Massive Night Club Pendant Chandelier
Materials: Black painted metal (iron) parts. Galvanised metal sockets. Coloured crystal hand blown glass: blue, green, pink, blue, orange, purple, brown, white…
Cord Length: 150 cm / 59.05” – adjustable
Width: ø 50 cm / 19.68”
Electricity: 7 bulbs E14, 7 x 40 watt maximum, 110/220 volt.
Any type of light bulb can be used, but a white/opaque or frosted one is preferred. Clear bulbs creates stripes on the glass and therefore also on the walls.
Period: 1960s, 1970s – Mid-Century Modern.
Designer: Nanny Still-Mackinney (1926-2009) – attributed.
Manufacturer: Massive, Mortsel, Kontich and Wommelgem, Belgium.
Other versions: The Massive Night Club pendant chandelier was made as single pendant lamp and also produced with 3 and 5 lamps.
For years it was said, even by Val Saint Lambert, the company that produced the glass parts, that this chandelier was made by Raak Lichtarchitectuur from The Netherlands, but it is not.
This Night Club pendant chandelier or single pendant lamps don’t appear in any catalogue of Raak. Only the Stalactieten (Stalactites) are published, as you can see. Not only they are flush mounts, but the shape is slightly different.
The question remains, is this a design by Nanny Still and made by Massive. Or is this a typical Massive interpretation of a lamp made by others. Many examples of Massive copies can be found on this website. Nanny Still has lived in Belgium for a long time, so it is possible that she designed this lamp for Massive.
Massive was in origin a bronze foundry and they produced mainly candlesticks, crucifixes and chandeliers in Wilrijk near Antwerp, Belgium. The company was founded in 1926 by Pieter-Jozef De Jaeck. His son Eddy De Jaeck was responsible for the huge expansion of the company in the 1970’s. But it were his sons, Piet and Jan De Jaeck who made Massive a true multinational. Thus, they moved production to Eastern Europe and China.
In the 1980’s Massive became the leading brand in Europe. In 2002, the brothers left the company to the investment fund CVC Capital Partners, for allegedly more than 250 million euros. Since 2008 the company is owned by Philips and the name of the shops is changed into Light Gallery.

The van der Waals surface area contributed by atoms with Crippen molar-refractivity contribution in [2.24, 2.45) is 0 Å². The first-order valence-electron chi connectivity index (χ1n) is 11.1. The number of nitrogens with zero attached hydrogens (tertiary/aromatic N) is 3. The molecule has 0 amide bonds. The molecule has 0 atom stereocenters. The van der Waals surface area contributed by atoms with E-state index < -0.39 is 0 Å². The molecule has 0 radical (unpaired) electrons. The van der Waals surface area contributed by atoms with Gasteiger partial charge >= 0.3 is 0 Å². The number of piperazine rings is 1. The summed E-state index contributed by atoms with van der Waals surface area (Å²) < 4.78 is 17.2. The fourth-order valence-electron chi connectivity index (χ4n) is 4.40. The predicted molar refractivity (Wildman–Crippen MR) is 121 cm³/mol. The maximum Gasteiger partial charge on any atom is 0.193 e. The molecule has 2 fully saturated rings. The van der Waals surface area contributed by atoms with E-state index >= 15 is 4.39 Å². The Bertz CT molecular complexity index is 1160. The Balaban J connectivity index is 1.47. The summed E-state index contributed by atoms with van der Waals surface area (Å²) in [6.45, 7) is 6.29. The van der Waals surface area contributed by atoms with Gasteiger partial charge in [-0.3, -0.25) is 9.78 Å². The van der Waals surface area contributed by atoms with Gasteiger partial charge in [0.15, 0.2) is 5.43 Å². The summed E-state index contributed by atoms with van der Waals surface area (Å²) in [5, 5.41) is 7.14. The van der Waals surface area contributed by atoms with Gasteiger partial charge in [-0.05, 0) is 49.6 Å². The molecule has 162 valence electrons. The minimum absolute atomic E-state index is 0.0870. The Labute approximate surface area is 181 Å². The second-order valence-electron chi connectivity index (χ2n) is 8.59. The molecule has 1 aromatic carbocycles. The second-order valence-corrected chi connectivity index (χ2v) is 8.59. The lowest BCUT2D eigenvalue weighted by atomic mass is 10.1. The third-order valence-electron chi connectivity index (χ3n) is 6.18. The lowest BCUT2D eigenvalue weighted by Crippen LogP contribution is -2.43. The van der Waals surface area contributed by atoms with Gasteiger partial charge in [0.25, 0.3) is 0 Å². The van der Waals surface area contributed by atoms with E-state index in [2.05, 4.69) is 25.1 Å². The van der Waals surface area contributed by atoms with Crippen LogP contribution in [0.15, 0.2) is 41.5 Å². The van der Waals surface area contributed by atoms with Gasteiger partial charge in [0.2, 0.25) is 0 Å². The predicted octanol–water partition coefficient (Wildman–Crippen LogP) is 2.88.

When the takeover by Philips was announced in November 2006 Massive commercialised more than 10.000 lighting products under brand names such as Massive, TRIO and Lirio. The group had about 5.000 employees worldwide and was active in 70 countries.
Massive sold many lamps made by others. Peill + Putzler from Germany and Yamada Shomei from Japan produced lamps for Massive, to name a few. Many other lighting companies did.
Nanny Elisabet Still Mc Kinney (31 July 1926 – 7 May 2009), is one of the most important modern Finnish designers of glass and ceramics. During the golden age of the Finnish art industry in the 1950s Still belonged to the great names of design.
Still was born in Helsinki and studied at Finland’s Central School of Arts and Crafts (Aalto University) and graduated in 1950. Before the end of her studdies she started working for Riihimäki Lasi (Riihimäen), Finland’s largest glass-works, and remained there until 1976.
Nanny Still designed these lamps in the late 1950s for Raak. It was a colaboration between Raak, Nanny Still and Val Saint Lambert from Belgium.
She designed many years for Raak. Several other lamps were by her hand. For instance, the “Escargot” and the “IJspegel” (Icicle) ceiling lamps appear in the catalogue 12 from 1982.
Nanny Still married in 1958 with American George Mc Kinney and moved to Brussels in 1959.
In 1972 she won the Pro Finlandia medal and in 1954 she received the Diploma of Honor at the Triennale in Milan, Italy.
She designed for Norrmark, Riihimäki, Iitala, Heinrich Porzellan, Rosenthal Studios, Val Saint Lambert and Raak Amsterdam.
Nanny Elisabet Still Mc Kinney passed away at the age of 82 in Brussels, Belgium in 2009.
Val Saint Lambert
Val Saint Lambert is a crystal and glass factory in the Belgian city of Seraing, southwest of Liège, which produces decorative glass, glass and crystal arts and crafts. The factory is located in the abbey of Val Saint Lambert, the former Cistercian abbey of Saint Lambert. In 1826 the founders of the crystal factory settled in the favorable site, due to the large buildings available, the proximity of coal and the possibility of transport across the river Meuse. Today Val-Saint-Lambert is present in more than forty countries. One can visit the factory and see glass blowers at work.
Val Saint Lambert or Val St. Lambert was founded by chemist François Kemlin and polytechnic (Master of Science in Engineering) Auguste Lelièvre in 1826. François Kemlin had previously worked for the Vonêche crystal works in the Ardennes, also in Belgium. Val Saint Lambert is well known for its Art Nouveau and Art Deco glass pieces.
Massive Night Club pendant chandelier publicity in the Dutch magazine Ideaal Wonen September 1970 (Ideal Living)
1959 award winning documentary made by the Dutch Bert Haanstra about glass-blowing.